Friday, October 26, 2007

Dark history of Witchcraft

After a long time I am back with a post on witch craft, today the image of a witch or a wizard or the whole of the witchcraft is highly distorted.
Lets see what happened to once popular and highly respected covens….

Witches and wizards are as old as civilization itself… no this is no exaggeration, they were there but their names have been different.
There were the witch doctors of the African countries and the druids of England and Ireland and Ancient Gauls.

The main purpose of these sorcerers were to create harmony between nature and human and give a blissful life to the humans. They all worked for this particular cause.

With the advent of Christianity,
witchcraft was doomed. After 300 AD Christianity started to flourish and by 1000 AD it was the dominant religion in the west. Christianity highly condemned worshipping of nature power like sun, moon, the elementals and other forces and witchcraft is based on the powers of the nature. So anyone who was found worshipping these gods were accused of blasphemy and devil worship and many of the symbols of the witches and pagans were devilized. So this the reason why pentacle once a sacred symbol(still is for many pagans around the world) was portrayed as symbol of the devil.

Many books have been written to how to identify witches and what things they do. Some stories were pure imagination of the author, one such concept which was later universally accepted was that the Satan tortures people and forces them to sign an agreement, according to which the person signing the agreement gets immense magical power which they can use to torture public in turn the Satan will help the person mostly in material aspect. And 1000 yrs back people of the west strongly believed in satans and his powers so they strongly condemned the witches as well not knowing the reality of their craft.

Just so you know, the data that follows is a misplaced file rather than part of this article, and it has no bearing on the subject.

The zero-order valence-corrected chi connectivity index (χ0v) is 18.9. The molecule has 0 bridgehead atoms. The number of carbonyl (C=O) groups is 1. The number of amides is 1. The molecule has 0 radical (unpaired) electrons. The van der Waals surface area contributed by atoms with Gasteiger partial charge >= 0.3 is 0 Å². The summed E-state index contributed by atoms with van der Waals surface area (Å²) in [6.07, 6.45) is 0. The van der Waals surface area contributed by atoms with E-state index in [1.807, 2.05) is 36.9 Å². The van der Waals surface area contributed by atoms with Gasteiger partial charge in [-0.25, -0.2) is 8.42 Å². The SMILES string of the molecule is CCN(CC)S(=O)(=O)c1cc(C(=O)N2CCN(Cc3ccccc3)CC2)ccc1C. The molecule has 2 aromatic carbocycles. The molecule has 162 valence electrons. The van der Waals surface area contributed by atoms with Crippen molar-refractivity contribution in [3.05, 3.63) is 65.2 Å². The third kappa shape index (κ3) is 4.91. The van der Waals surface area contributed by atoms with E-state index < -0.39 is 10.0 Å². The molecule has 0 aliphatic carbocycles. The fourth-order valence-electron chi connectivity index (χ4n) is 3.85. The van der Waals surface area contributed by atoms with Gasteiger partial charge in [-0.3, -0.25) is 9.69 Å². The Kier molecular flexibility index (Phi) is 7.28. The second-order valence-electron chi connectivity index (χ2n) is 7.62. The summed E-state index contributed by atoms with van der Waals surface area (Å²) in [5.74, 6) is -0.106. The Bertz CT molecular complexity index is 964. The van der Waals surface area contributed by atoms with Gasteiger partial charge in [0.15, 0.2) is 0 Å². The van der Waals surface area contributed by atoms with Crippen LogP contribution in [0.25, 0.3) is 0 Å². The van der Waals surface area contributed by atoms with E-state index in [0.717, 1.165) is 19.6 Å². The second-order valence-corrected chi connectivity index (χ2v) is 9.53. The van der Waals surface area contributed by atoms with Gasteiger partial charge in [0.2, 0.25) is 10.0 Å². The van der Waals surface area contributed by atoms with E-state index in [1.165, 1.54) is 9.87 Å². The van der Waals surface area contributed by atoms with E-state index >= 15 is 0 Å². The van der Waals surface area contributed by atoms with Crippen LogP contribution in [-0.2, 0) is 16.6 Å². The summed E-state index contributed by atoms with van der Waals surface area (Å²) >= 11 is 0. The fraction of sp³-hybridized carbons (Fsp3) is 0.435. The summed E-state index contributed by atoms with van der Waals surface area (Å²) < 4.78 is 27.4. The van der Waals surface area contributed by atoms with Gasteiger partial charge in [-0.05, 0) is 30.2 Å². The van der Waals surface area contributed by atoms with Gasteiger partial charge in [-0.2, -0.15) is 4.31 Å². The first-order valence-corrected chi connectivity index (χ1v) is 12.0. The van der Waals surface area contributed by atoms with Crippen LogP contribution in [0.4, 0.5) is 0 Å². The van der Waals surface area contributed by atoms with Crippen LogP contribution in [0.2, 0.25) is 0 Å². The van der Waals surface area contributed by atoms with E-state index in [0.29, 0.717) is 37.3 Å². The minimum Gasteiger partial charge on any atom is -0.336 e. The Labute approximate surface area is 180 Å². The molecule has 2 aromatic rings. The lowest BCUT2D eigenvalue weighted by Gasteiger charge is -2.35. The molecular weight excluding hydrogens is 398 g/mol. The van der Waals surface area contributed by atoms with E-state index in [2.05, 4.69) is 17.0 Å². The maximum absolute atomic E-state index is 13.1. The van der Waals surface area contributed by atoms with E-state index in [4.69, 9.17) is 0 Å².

Clearly fraudulent and aberrant, the witch trials were sanctioned during a period of about three centuries. Witch burning occurred sporadically since 1450's. In 1484, Pope Innocent VIII issued an edict, Summis desiderantes affectibus, where he alleged that many men and women were in collusion with the Devil. All Christians were to extend their help to two Dominican monks the Pope placed in charge of fighting people who, in association with Satan, caused diseases, pestilence, harmed harvest and cattle, and perpetrated other heinous crimes. The names of these monks were Jacob Sprenger and Heinrich Kramer, also known as Institoris. Sprenger and Kramer wrote Malleus Maleficarum, published in 1486, which codified the charges, interrogation procedures and the means of judicial resolutions for the witchcraft trials. After, in 1517, Luther posted his theses, launching the Protestant-Catholic controversy, the frequency of the trials increased.

The most infamous of the trials was that occurred in Salem, Massachusetts in 1692. Between February 1692 and May 1693, over 150 people were arrested and imprisoned, with even more accused who were not formally pursued by the authorities. The two courts convicted 29 people of the capital felony of witchcraft, 19 of whom (fourteen women, five men) were hanged. One other man, having refused to enter a plea, died under judicial torture to extract one from him, and at least five more of the accused died in prison.

The incident started in Salem Village in 1692, Betty Parris, age 9, and her cousin Abigail Williams, age 11, the daughter and niece (respectively) of Reverend Samuel Parris, began to have fits described as "beyond the power of Epileptic Fits or natural disease to effect," by John Hale, minister in nearby Beverly. The girls screamed, threw things about the room, uttered strange sounds, crawled under furniture, and contorted themselves into peculiar positions, according to the eyewitness accounts. The girls complained of being pinched and pricked with pins. A doctor, could find no physical evidence of any ailment. Other young women in the village began to exhibit similar behaviors.